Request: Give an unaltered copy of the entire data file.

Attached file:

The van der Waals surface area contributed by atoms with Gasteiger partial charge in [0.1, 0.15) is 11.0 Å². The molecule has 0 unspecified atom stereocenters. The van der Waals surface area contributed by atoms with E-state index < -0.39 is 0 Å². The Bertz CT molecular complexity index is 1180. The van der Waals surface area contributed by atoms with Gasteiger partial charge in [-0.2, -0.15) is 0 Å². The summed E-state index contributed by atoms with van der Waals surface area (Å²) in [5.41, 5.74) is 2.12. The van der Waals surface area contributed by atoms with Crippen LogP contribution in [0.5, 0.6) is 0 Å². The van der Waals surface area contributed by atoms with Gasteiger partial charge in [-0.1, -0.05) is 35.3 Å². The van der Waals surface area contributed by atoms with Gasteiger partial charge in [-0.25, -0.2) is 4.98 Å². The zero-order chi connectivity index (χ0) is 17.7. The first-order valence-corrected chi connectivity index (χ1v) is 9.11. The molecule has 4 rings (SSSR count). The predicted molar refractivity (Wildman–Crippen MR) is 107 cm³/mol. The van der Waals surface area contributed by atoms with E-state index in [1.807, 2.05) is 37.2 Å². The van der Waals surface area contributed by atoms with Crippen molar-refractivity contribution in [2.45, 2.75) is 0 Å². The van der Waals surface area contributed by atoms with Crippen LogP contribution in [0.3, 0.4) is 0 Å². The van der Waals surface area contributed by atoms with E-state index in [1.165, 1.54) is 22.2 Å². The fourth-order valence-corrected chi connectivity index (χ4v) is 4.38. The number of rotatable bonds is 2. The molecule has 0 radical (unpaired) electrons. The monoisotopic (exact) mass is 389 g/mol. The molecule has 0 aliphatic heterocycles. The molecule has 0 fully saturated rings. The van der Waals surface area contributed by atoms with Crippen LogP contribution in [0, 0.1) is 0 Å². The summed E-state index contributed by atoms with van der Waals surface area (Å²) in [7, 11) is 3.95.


The van der Waals surface area contributed by atoms with Gasteiger partial charge in [0.1, 0.15) is 11.0 Å². The molecule has 0 unspecified atom stereocenters. The van der Waals surface area contributed by atoms with E-state index < -0.39 is 0 Å². The Bertz CT molecular complexity index is 1180. The van der Waals surface area contributed by atoms with Gasteiger partial charge in [-0.2, -0.15) is 0 Å². The summed E-state index contributed by atoms with van der Waals surface area (Å²) in [5.41, 5.74) is 2.12. The van der Waals surface area contributed by atoms with Crippen LogP contribution in [0.5, 0.6) is 0 Å². The van der Waals surface area contributed by atoms with Gasteiger partial charge in [-0.1, -0.05) is 35.3 Å². The van der Waals surface area contributed by atoms with Gasteiger partial charge in [-0.25, -0.2) is 4.98 Å². The zero-order chi connectivity index (χ0) is 17.7. The first-order valence-corrected chi connectivity index (χ1v) is 9.11. The molecule has 4 rings (SSSR count). The predicted molar refractivity (Wildman–Crippen MR) is 107 cm³/mol. The van der Waals surface area contributed by atoms with E-state index in [1.807, 2.05) is 37.2 Å². The van der Waals surface area contributed by atoms with Crippen molar-refractivity contribution in [2.45, 2.75) is 0 Å². The van der Waals surface area contributed by atoms with Crippen LogP contribution in [0.3, 0.4) is 0 Å². The van der Waals surface area contributed by atoms with E-state index in [1.165, 1.54) is 22.2 Å². The fourth-order valence-corrected chi connectivity index (χ4v) is 4.38. The number of rotatable bonds is 2. The molecule has 0 radical (unpaired) electrons. The monoisotopic (exact) mass is 389 g/mol. The molecule has 0 aliphatic heterocycles. The molecule has 0 fully saturated rings. The van der Waals surface area contributed by atoms with Crippen LogP contribution in [0, 0.1) is 0 Å². The summed E-state index contributed by atoms with van der Waals surface area (Å²) in [7, 11) is 3.95.